Neotropical Birds
Version  1.0
This is a historic version of this account.   Current version

Black-headed Trogon Trogon melanocephalus

C. Riehl
Version: 1.0 — Published April 20, 2012

Sounds and Vocal Behavior


Vocal, often detected by song. Pairs or small groups may sing simultaneously, either as a duet or loose chorus. Most common vocalization is a loud series of 15-20 accelerating clucks or "cuck" notes, each series 2-6 s in duration. Similar to song of White-tailed Trogon (T. viridis), but more nasal (less resonant), and faster in tempo, accelerating more towards the end of the series and often ending in a short clattering "cuk-cuk-cuk". Tempo and volume variable; song series sometimes accelerates to a crescendo and decelerates again, decreasing in volume. Pitch also may change abruptly, with one series of call notes immediately followed by another on a higher pitch. Skutch (1948: 138) reported that a vocalizing individual "jerks its tail up and down with rapid but mincing strokes and shakes its slightly relaxed wings". In duets, one bird begins an accelerating series of "cuck-cuck-cuck" notes and the second bird joins in with an overlapping series while the first bird is still calling (C. Riehl personal observations). Both sexes also vocalize alone. When excavating the nest cavity, pairs reported to produce "low, whining notes, which resemble the grunts of new-born puppies"(Skutch 1948: 138). Alarm call is a single low "cuck", often accompanied by a quick fanning of the tail. Begging nestlings give a continuous "far-away peeping, faintly audible a few paces from the nest" (Skutch 1948: 145).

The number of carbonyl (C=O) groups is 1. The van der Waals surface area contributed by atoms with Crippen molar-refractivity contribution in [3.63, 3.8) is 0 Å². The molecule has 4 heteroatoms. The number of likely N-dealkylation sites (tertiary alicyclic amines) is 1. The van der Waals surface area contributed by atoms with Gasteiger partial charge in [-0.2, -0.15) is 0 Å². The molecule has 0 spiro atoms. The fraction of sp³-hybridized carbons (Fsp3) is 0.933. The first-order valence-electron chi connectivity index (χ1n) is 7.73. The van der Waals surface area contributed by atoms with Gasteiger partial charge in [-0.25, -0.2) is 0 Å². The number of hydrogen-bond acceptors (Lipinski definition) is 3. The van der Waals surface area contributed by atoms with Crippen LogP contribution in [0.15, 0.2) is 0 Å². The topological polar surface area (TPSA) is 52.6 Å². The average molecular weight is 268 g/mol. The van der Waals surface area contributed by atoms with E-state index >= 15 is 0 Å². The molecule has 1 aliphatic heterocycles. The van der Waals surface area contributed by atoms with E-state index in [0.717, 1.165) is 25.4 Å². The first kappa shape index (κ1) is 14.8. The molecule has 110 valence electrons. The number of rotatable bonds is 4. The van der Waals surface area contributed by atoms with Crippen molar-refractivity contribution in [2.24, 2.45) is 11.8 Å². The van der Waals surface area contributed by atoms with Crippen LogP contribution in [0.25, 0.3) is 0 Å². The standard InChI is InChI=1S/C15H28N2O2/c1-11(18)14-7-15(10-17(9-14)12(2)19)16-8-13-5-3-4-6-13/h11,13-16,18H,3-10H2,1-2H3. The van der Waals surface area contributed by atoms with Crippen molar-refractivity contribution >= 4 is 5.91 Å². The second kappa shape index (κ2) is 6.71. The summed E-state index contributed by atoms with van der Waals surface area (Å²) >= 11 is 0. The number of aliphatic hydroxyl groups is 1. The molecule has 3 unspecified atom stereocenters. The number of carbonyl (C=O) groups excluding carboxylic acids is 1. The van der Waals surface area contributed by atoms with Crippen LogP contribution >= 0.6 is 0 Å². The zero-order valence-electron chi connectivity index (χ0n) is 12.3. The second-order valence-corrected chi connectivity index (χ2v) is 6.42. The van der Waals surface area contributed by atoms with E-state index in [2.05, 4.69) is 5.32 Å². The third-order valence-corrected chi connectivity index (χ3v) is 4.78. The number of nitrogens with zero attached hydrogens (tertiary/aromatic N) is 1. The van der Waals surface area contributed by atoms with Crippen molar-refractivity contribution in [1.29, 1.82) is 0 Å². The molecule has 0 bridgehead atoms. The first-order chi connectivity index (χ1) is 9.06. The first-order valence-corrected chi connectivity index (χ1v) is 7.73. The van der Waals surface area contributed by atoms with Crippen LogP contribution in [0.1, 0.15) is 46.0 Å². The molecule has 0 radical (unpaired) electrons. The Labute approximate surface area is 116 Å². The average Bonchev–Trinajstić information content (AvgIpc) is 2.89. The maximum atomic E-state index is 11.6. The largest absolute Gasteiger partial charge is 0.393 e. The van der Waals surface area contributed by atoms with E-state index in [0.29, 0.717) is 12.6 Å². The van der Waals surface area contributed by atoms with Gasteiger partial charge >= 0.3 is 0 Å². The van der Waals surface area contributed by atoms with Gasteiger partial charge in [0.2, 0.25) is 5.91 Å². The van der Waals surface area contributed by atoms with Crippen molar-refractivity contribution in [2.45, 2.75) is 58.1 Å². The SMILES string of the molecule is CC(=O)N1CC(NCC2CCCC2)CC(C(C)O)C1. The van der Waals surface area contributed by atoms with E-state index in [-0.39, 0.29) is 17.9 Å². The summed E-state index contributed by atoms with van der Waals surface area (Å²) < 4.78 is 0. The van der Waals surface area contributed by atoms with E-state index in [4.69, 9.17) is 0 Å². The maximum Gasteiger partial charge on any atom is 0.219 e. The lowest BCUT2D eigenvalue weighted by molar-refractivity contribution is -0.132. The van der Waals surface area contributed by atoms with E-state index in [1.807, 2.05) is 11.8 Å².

Additional recordings of Black-headed Trogon vocalizations can be heard at Macaulay Library and at xeno-canto.

Nonvocal Sounds

None reported. Adults excavate nesting cavity in termitarium by biting and chewing into the hard material, producing a loud crunching noise audible at some distance from the nest (Skutch 1948; C. Riehl personal observations).

Recommended Citation

Riehl, C. (2012). Black-headed Trogon (Trogon melanocephalus), version 1.0. In Neotropical Birds Online (T. S. Schulenberg, Editor). Cornell Lab of Ornithology, Ithaca, NY, USA. https://doi.org/10.2173/nb.blhtro1.01
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